The Menil Collection unveils design for new drawing institute in Houston, Texas
The Houston-based Menil Collection has unveiled a design by Los Angeles based architect Johnston Marklee for the Menil Drawing Institute (MDI). The 30,150 sq ft MDI will be the first freestanding facility in the United States created specifically for the exhibition, study and conservation of modern and contemporary drawings and as such it marks the growing importance of works on paper as an independent medium on par with painting and sculpture.
The building is the first of many future improvements planned for the Menil’s 30-acre campus under a long range plan that envisions a more expansive, coherent and sustainable landscape (designed by Michael Van Valkenburgh Associates) and the construction of an Energy House (also designed by Johnston Marklee) that will serve as an efficient central utilities plant for the museum and all of its buildings.
The site for the MDI lies south of the main museum building, designed by Renzo Piano in 1987, and the Cy Twombly Gallery, a 1995 addition to the Menil’s campus also designed by Piano. The location positions the MDI as a 'hub' among the Menil’s other art buildings, surrounded by new green spaces and placed at the center of new pedestrian paths designed to unify the campus.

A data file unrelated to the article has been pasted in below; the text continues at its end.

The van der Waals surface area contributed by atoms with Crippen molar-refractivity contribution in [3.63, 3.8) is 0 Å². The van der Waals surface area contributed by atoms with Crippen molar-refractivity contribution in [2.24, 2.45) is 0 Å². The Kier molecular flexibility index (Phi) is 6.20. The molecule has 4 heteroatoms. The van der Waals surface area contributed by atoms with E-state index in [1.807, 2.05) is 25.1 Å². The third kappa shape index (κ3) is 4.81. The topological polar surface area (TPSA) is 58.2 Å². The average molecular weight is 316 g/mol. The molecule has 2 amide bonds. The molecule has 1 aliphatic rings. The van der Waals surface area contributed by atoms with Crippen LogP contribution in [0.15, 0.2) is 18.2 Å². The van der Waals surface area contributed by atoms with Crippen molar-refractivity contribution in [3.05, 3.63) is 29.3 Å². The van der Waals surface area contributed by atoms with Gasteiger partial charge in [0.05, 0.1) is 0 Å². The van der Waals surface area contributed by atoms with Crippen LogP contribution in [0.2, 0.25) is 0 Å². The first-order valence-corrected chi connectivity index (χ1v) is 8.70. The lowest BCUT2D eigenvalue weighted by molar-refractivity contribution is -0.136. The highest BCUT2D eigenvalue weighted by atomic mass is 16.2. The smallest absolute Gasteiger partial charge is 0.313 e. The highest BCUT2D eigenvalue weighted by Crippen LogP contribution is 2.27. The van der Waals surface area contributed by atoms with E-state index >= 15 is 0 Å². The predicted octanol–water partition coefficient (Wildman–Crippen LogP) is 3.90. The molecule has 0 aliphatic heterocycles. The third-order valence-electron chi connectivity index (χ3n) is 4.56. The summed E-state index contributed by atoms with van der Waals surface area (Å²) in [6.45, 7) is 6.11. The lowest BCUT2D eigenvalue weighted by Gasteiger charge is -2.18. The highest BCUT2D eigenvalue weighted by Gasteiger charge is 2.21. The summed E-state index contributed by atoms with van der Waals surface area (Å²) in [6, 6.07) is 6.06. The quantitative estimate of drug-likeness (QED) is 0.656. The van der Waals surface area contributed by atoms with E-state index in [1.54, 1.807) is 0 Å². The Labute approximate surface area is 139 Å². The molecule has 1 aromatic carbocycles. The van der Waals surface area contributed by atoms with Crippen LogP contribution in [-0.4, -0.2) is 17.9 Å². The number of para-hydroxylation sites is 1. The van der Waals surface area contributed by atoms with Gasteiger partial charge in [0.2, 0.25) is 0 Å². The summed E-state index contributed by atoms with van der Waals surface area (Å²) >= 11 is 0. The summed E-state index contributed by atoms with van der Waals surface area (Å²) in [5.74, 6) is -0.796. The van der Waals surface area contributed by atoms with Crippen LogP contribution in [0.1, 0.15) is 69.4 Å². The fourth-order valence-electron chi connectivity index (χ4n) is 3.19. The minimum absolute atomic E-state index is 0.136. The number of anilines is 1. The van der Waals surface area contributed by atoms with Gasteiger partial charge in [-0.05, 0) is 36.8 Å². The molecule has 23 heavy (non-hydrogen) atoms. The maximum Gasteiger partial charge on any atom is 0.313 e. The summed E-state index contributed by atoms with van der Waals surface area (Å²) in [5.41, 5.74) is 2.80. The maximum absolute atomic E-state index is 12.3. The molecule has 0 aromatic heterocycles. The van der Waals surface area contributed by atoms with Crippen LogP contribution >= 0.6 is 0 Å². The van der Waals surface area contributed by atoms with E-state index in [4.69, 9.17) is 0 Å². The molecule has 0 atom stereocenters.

Johnston Marklee’s design begins from these circulation routes and from a stand of magnificent live oak tress, a prominent natural feature of the Menil campus. The design calls for these trees to be surrounded by three square, open-roofed courtyards: two of them serving as entrances on the west and east sides of the building, and the third providing a 'scholar’s cloister' on the north.
Enclosed volumes set between these courtyards will house the MDI’s programs. A 'living room', conceived as both a circulation spine and gathering place, runs between the west and east entrance courtyards. On the south side of the living room the space opens into exhibition galleries. On the north, the living room gives access to administrative offices, study rooms and a conservation lab.
The principal structural element that unifies the indoor and outdoor spaces is a thin, flat roof made of painted steel plate. When viewed from the one side, the roof appears to float in the landscape, pierced here and there by the treetops. As designed, the roof and tree canopies will mediate the harsh Texas sun and deliver soft, controlled natural light to the interior spaces.
Ground breaking for the building is scheduled for early 2015.